When you think ‘Mediterranean’ do images of majestic oceans, tranquil breezes, sumptuous flavorful foods, and opulent sunsets come to mind? What about the rich, deep, woody flavors of authentic olive oil and the pure decadence of wine, aged cheeses, and fresh fruits and vegetables off the vine and from the rich soil of the Mediterranean land? The Mediterranean Diet’s aromatic appeal has not only been likened to delicious satisfaction, it is being touted as a beneficial and healthy lifestyle for its abundance of nutrients and preventative qualities across lands far from the Mediterranean Sea.
The Mediterranean Diet (MD) is associated with and originated in the olive-growing areas of the Mediterranean, mostly in Greece, Spain, Italy, and France.1 Many studies have shown that the Mediterranean people have a longer life expectancy and a lower risk of suffering certain chronic diseases such as cardiovascular disease, cancer, and some metabolic disorders.2,3,4, 5 A meta-analysis reviewing the Mediterranean diet revealed the association of improvement in health status, as seen by reduced mortality rates (9%), decrease in mortality from cardiovascular diseases (9%), incidence of or mortality from cancer (6%), and incidence of Parkinson’s and Alzheimer’s diseases(13%).6 Here we breakdown the benefits of the Mediterranean diet and why it’s not so different than what registered dietitians have been promoting for a long time. You’ll see there’s a lot to love and you don’t even have to cross the ocean to embrace it.
Mediterranean Diet Ingredients
Olive oil is an amazing, versatile liquid source of monounsaturated fatty acids and may have some great health advantages in the diet. It may help reduce the risk of coronary heart disease, prevent several types of cancer, and alter immune and inflammatory responses.
Nuts and Seeds
The vitamins, minerals, and compounds like flavonoids, isoflavonoids, phytosterols, and phytic acid all have many essential health benefits that are protective against cardiovascular disease, may promote cognitive health and reduce plasma lipid levels.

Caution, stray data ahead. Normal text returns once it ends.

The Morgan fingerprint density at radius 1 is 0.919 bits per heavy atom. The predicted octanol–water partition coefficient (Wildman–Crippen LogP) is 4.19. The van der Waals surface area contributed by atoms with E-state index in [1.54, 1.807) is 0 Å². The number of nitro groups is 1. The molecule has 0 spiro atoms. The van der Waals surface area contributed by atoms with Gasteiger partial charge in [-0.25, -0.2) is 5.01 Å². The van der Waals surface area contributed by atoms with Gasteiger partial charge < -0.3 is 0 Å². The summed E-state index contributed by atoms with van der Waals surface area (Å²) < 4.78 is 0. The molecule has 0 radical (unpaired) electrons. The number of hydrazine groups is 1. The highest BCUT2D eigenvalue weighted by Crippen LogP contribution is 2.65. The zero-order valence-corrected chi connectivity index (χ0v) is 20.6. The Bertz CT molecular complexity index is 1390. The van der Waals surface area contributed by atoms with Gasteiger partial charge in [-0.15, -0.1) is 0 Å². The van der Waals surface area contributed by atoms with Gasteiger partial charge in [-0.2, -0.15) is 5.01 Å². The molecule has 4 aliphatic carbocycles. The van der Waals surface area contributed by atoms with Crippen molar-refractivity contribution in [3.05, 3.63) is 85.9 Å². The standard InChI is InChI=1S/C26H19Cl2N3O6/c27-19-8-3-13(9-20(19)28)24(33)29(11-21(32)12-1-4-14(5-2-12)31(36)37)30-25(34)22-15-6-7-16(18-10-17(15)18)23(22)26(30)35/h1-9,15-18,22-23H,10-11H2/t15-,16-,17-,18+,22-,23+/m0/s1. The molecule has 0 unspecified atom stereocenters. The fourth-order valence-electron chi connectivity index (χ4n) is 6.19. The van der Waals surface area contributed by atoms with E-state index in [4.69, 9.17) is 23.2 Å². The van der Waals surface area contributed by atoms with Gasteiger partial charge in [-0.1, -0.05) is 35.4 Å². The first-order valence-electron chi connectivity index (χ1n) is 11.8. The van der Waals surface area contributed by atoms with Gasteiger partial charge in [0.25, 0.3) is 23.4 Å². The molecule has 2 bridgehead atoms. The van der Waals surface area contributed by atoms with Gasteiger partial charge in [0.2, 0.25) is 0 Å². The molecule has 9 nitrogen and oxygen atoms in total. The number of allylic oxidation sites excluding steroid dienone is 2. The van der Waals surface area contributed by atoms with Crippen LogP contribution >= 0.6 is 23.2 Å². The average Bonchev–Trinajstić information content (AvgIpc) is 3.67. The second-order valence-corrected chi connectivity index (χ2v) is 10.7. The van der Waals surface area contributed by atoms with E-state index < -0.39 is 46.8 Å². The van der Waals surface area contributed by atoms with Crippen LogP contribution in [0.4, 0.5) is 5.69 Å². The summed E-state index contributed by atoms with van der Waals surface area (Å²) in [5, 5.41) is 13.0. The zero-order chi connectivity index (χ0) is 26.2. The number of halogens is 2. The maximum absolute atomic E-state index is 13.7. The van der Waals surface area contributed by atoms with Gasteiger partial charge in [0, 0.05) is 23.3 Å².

Vegetables and Fruits
Rich in vitamins, minerals, phenols, and flavonoids, fruits and vegetables are also rich in fiber, antioxidants, and have been associated with lower incidence of cancer, coronary heart disease, and neural tube defects among other benefits.
The fatty acids (polyunsaturated) found in fish help regulate homeostatic factors in the body, protect against cardiac arrhythmias, cancer, and hypertension. Fish also contributes to cognitive health, joint health, and inflammation associated with arthritis.
The polyphenols, specifically resveratrol, in red wine have been reported in some studies to protect the heart, protect against oxidation, lipid profile, disruption of blood clots, and promotion of blood flow and vascular health. Keeping the serving sizes in check is still necessary to keep in mind. A 5 oz. glass of wine is a serving. It is recommended one glass for women and two for men is appropriate.
Don’t forget how important the physical activity component of this lifestyle is too. The people that live around the Mediterranean often incorporate daily activity into their lives such as walking, biking, swimming, and going to the market daily for their goods. Making it a daily habit will increase the benefits and longevity of this lifestyle.
The Mediterranean Diet can be a beneficial and positive foundation for your nutrition needs if done appropriately and as part of a balanced and healthy lifestyle. Ensuring adequate intake of whole grains and lean sources of protein will tie the magnificent picture together.
So raise your glass and say “chin chin salud”!
- Ortega RM. Importance of functional foods in the Mediterranean diet. Public Health Nutrition; 2006; 9(8A), 1136–1140.
- Dedoussis GV, Panagiotakos DV, Chrysohoou C, Pitsavos C, Zampelas A, Choumerianou D, Stefanadis C. Effect of interaction between adherence to a Mediterranean diet and the methylenetetrahydrofolate reductase 677C3T mutation on homocysteine concentrations in healthy adults: the ATTICA study. American Journal of Clinical Nutrition 2004; 80: 849–54.
- Goulet J, Lamarche B, Nadeau G, Lemieux S. Effect of a nutritional intervention promoting the Mediterranean food pattern on plasma lipids, lipoproteins and body weight in healthy French–Canadian women. Atherosclerosis 2003; 170: 115–24.
- Serra L, Garcı´a A, Ngo de la Cruz I. Dieta Mediterra´nea:caracterı´sticas y beneficios para la salud. Archivos Latinoamericanos de Nutricio´n 2004; 54: 44–51.
- Trichopoulos D, Lagiou P. Mediterranean diet and cardiovascular epidemiology. European Journal of Epidemiology 2004; 19: 7–8.
- Sofi F, Cesari F, Abbate R, Gensini GF, Casini A. Adherence to Mediterranean diet and health status: meta-analysis. BMJ 2008; 337:a1344.